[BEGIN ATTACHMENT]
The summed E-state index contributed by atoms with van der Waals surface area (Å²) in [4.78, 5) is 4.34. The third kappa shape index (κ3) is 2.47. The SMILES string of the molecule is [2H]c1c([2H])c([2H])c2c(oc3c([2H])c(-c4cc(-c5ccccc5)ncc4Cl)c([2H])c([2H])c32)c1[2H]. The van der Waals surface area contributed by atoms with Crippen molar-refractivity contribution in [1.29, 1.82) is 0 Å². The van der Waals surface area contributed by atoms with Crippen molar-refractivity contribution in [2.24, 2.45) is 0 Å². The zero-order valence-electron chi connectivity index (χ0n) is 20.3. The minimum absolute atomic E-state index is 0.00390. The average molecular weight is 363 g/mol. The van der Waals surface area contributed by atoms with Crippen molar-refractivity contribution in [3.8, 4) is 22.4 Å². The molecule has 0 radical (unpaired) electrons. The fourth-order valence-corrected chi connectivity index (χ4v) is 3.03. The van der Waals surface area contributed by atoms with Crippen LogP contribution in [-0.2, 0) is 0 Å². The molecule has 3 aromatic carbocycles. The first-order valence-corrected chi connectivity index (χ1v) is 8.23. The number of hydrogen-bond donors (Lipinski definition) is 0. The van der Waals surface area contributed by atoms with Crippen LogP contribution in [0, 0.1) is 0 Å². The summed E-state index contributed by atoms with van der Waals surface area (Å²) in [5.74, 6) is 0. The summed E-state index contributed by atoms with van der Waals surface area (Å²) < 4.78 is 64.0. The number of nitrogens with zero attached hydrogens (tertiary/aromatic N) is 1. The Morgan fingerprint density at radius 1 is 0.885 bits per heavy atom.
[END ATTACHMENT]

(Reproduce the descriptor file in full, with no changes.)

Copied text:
The summed E-state index contributed by atoms with van der Waals surface area (Å²) in [4.78, 5) is 4.34. The third kappa shape index (κ3) is 2.47. The SMILES string of the molecule is [2H]c1c([2H])c([2H])c2c(oc3c([2H])c(-c4cc(-c5ccccc5)ncc4Cl)c([2H])c([2H])c32)c1[2H]. The van der Waals surface area contributed by atoms with Crippen molar-refractivity contribution in [1.29, 1.82) is 0 Å². The van der Waals surface area contributed by atoms with Crippen molar-refractivity contribution in [2.24, 2.45) is 0 Å². The zero-order valence-electron chi connectivity index (χ0n) is 20.3. The minimum absolute atomic E-state index is 0.00390. The average molecular weight is 363 g/mol. The van der Waals surface area contributed by atoms with Crippen molar-refractivity contribution in [3.8, 4) is 22.4 Å². The molecule has 0 radical (unpaired) electrons. The fourth-order valence-corrected chi connectivity index (χ4v) is 3.03. The van der Waals surface area contributed by atoms with Crippen LogP contribution in [-0.2, 0) is 0 Å². The molecule has 3 aromatic carbocycles. The first-order valence-corrected chi connectivity index (χ1v) is 8.23. The number of hydrogen-bond donors (Lipinski definition) is 0. The van der Waals surface area contributed by atoms with Crippen LogP contribution in [0, 0.1) is 0 Å². The summed E-state index contributed by atoms with van der Waals surface area (Å²) in [5.74, 6) is 0. The summed E-state index contributed by atoms with van der Waals surface area (Å²) < 4.78 is 64.0. The number of nitrogens with zero attached hydrogens (tertiary/aromatic N) is 1. The Morgan fingerprint density at radius 1 is 0.885 bits per heavy atom.